IS it in meltdown? It certainly looks as if the writing is on the wall for the Alzheimer’s Society in Sunderland.
Sufferers and their families are reeling at plans to cut their vital lifeline with a raft of spending cuts. Is this the thin end of the wedge?
And while the cuts have been blamed on a “significant reduction in funding” from statutory authorities, the future of this Society appears to have been uncertain ever since two years ago when it became centrally managed, top-down from London, some 240 local committees disbanded at the stroke of a pen and branches merged into large regional centres.
Then it was largely reliant, not on statutory donations but voluntary contributions.
The cuts will severely reduce the crucial help so many depend on and begs the question how long before the doors of the Princess of Wales Centre close – not just as they did two years ago locking out volunteers and members – but for good?
Already the the handyman, cook and an outreach befriending worker have been paid off.
Just what will go to the wall has yet to be decided. Will it be the memory cafes some 20 couples value, or will it be another lifeline – the lunch clubs which give carers much needed respite?
And maybe the writing has been on the wall ever since the volunteers and the former branch chairman, Ernie Thompson, who started the Sunderland branch in 1987, were so shamefully locked out and everything in Ernie’s words “ransacked and seized.”
And that was the thanks he got for his years of unstinting, unpaid work with a branch that he had built up until it had an annual turnover of £400,000.
As for the £80,000 funds that had been raised locally, many Wearsiders intended it to be spent here.
Fear and loathing set in then at the Alzheimer’s Society nationally, as volunteers rejected the charity’s new-found “professionalism”, saying it ignored local needs.
Worryingly, what is happening in Sunderland appears to be also happening elsewhere. Derwentside has folded while the Teesside branch has gone from being one of the most successful in the country with 23 staff, to come September having just one member of staff. Surely that can’t all be down to the financial situation?
It is high time the Government launched an independent review into what is going on in this charity.
It’s a very peculiar kind of charity and all very disturbing when there are more and more people, ever younger, developing dementia and the very charity that should be caring for their needs and their carers, so strapped for cash.
Maybe it’s another case, as with certain other charities, where everything is centralised, more money going to managers with fancy titles and fancy cars, instead of on the services.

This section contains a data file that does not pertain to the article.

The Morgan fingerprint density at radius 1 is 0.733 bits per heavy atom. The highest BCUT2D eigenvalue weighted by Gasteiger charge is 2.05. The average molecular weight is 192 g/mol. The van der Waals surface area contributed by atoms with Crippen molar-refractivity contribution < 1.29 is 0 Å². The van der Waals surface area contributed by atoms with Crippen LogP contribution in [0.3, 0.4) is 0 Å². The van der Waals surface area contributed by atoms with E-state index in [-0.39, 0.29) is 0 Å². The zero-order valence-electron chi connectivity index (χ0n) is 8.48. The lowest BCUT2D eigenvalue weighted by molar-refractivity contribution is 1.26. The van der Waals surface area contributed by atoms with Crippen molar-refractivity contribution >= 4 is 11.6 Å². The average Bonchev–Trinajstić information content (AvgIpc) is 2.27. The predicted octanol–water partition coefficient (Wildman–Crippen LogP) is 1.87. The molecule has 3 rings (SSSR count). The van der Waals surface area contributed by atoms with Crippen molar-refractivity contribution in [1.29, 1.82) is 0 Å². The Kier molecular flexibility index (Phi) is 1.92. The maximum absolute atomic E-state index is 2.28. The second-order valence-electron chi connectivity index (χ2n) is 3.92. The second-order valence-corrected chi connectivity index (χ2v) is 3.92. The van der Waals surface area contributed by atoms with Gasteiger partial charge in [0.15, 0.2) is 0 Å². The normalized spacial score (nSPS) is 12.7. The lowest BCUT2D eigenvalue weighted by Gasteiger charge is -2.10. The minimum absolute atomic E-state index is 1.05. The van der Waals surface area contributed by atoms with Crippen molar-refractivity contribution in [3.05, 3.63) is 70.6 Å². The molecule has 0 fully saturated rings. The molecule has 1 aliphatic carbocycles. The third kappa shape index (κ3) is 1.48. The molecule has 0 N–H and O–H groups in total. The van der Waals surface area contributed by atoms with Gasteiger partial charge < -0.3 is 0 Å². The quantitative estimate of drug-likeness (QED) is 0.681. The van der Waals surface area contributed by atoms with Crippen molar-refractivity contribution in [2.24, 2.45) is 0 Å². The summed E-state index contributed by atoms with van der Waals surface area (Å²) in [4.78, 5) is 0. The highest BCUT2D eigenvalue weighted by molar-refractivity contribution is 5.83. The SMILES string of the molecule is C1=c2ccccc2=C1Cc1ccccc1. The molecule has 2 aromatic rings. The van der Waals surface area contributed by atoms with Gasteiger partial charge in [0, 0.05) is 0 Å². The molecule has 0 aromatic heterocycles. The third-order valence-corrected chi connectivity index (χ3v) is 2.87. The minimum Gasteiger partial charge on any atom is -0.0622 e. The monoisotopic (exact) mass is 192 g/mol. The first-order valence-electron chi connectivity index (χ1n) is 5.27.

Hollow indeed the words of Gil Chimon, Director North of the Alzheimer’s Society, who in November 2009 after seizing control of the Sunderland branch said: “In no way are our proposals an attempt to diminish local activity. We are seeking to extend our services to a much larger group of people.”
The reverse has been true. It appears that the Society is living on the reputation so wonderfully built up by Ernie and his volunteers before he formed a breakaway group Action on Dementia Sunderland.
Now its a case of dwarves living on the shoulders of giants since the take-over, considering in two years how all that has been built up is now disappearing.
Apart from that £80,000 that was raised to be spent locally, there is now no local accountability. Nobody in Sunderland has any say in the decisions that are affecting Sunderland Alzheimer’s Society.
Once, if people didn’t like what the local committee was doing they could vote them out. Now no-one can do anything. It was a foolish strategy at such a time of financial constraint, to get rid of the very successful, moral help of cherished local branches.
At the meeting this week at the Princess of Wales Centre outlining the crisis cuts, it was a local manager who had to take the flak, not a senior manager. The latest cuts will discourage plenty in need of help from getting in touch, thinking “what’s the point?”
And let it not be forgotten that it was the good people of Sunderland who raised the entire £80,000 to buy the Princess of Wales Centre, which before the property market slumped was valued at £400,000.
A main concern is that this centre could be run down to such a degree and the building already jaded and without a handyman, fall into such decline that it is no longer financially viable and will be sold off to the highest bidder.